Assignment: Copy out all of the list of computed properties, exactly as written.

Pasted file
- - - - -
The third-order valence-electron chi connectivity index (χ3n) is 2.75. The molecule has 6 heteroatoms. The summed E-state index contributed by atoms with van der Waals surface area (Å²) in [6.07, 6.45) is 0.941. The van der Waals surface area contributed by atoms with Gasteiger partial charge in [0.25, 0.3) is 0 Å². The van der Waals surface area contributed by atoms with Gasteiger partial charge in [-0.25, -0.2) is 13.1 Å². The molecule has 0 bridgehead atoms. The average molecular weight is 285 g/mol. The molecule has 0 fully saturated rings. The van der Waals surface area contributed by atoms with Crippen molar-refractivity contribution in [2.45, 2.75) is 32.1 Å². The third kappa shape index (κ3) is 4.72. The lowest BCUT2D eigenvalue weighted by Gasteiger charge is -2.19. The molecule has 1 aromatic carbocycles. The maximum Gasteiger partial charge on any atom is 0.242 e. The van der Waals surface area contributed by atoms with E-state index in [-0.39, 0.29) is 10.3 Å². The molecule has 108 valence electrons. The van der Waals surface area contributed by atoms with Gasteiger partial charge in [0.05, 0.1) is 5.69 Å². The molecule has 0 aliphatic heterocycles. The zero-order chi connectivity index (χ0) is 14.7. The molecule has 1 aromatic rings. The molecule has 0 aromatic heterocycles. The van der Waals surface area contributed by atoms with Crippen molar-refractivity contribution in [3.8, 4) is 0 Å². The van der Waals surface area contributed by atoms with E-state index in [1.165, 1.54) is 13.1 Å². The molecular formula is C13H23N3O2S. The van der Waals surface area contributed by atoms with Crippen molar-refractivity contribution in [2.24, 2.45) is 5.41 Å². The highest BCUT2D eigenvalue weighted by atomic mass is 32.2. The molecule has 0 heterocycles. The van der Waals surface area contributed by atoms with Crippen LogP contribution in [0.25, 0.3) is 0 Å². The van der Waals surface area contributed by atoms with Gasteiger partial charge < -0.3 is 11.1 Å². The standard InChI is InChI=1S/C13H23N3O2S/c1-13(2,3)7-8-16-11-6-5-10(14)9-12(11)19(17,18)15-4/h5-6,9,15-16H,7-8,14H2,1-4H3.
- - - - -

The third-order valence-electron chi connectivity index (χ3n) is 2.75. The molecule has 6 heteroatoms. The summed E-state index contributed by atoms with van der Waals surface area (Å²) in [6.07, 6.45) is 0.941. The van der Waals surface area contributed by atoms with Gasteiger partial charge in [0.25, 0.3) is 0 Å². The van der Waals surface area contributed by atoms with Gasteiger partial charge in [-0.25, -0.2) is 13.1 Å². The molecule has 0 bridgehead atoms. The average molecular weight is 285 g/mol. The molecule has 0 fully saturated rings. The van der Waals surface area contributed by atoms with Crippen molar-refractivity contribution in [2.45, 2.75) is 32.1 Å². The third kappa shape index (κ3) is 4.72. The lowest BCUT2D eigenvalue weighted by Gasteiger charge is -2.19. The molecule has 1 aromatic carbocycles. The maximum Gasteiger partial charge on any atom is 0.242 e. The van der Waals surface area contributed by atoms with E-state index in [-0.39, 0.29) is 10.3 Å². The molecule has 108 valence electrons. The van der Waals surface area contributed by atoms with Gasteiger partial charge in [0.05, 0.1) is 5.69 Å². The molecule has 0 aliphatic heterocycles. The zero-order chi connectivity index (χ0) is 14.7. The molecule has 1 aromatic rings. The molecule has 0 aromatic heterocycles. The van der Waals surface area contributed by atoms with Crippen molar-refractivity contribution in [3.8, 4) is 0 Å². The van der Waals surface area contributed by atoms with E-state index in [1.165, 1.54) is 13.1 Å². The molecular formula is C13H23N3O2S. The van der Waals surface area contributed by atoms with Crippen molar-refractivity contribution in [2.24, 2.45) is 5.41 Å². The highest BCUT2D eigenvalue weighted by atomic mass is 32.2. The molecule has 0 heterocycles. The van der Waals surface area contributed by atoms with Crippen LogP contribution in [0.25, 0.3) is 0 Å². The van der Waals surface area contributed by atoms with Gasteiger partial charge < -0.3 is 11.1 Å². The standard InChI is InChI=1S/C13H23N3O2S/c1-13(2,3)7-8-16-11-6-5-10(14)9-12(11)19(17,18)15-4/h5-6,9,15-16H,7-8,14H2,1-4H3.